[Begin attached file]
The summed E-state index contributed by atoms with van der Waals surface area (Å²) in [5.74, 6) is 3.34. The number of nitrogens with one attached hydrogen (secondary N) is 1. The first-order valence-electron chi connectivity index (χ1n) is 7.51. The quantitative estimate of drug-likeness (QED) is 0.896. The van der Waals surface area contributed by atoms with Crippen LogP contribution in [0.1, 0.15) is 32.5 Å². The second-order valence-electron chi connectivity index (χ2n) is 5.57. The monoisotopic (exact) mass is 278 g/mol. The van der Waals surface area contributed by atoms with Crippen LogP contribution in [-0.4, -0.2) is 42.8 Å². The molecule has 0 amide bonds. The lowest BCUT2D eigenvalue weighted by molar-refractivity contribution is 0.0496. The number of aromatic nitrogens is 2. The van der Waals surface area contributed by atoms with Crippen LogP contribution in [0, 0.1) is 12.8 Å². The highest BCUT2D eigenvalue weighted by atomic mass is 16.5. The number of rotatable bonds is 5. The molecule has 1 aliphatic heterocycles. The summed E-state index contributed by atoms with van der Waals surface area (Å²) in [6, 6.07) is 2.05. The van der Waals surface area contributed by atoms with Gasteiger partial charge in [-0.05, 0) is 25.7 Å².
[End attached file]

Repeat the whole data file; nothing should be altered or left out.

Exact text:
The summed E-state index contributed by atoms with van der Waals surface area (Å²) in [5.74, 6) is 3.34. The number of nitrogens with one attached hydrogen (secondary N) is 1. The first-order valence-electron chi connectivity index (χ1n) is 7.51. The quantitative estimate of drug-likeness (QED) is 0.896. The van der Waals surface area contributed by atoms with Crippen LogP contribution in [0.1, 0.15) is 32.5 Å². The second-order valence-electron chi connectivity index (χ2n) is 5.57. The monoisotopic (exact) mass is 278 g/mol. The van der Waals surface area contributed by atoms with Crippen LogP contribution in [-0.4, -0.2) is 42.8 Å². The molecule has 0 amide bonds. The lowest BCUT2D eigenvalue weighted by molar-refractivity contribution is 0.0496. The number of aromatic nitrogens is 2. The van der Waals surface area contributed by atoms with Crippen LogP contribution in [0, 0.1) is 12.8 Å². The highest BCUT2D eigenvalue weighted by atomic mass is 16.5. The number of rotatable bonds is 5. The molecule has 1 aliphatic heterocycles. The summed E-state index contributed by atoms with van der Waals surface area (Å²) in [6, 6.07) is 2.05. The van der Waals surface area contributed by atoms with Gasteiger partial charge in [-0.05, 0) is 25.7 Å².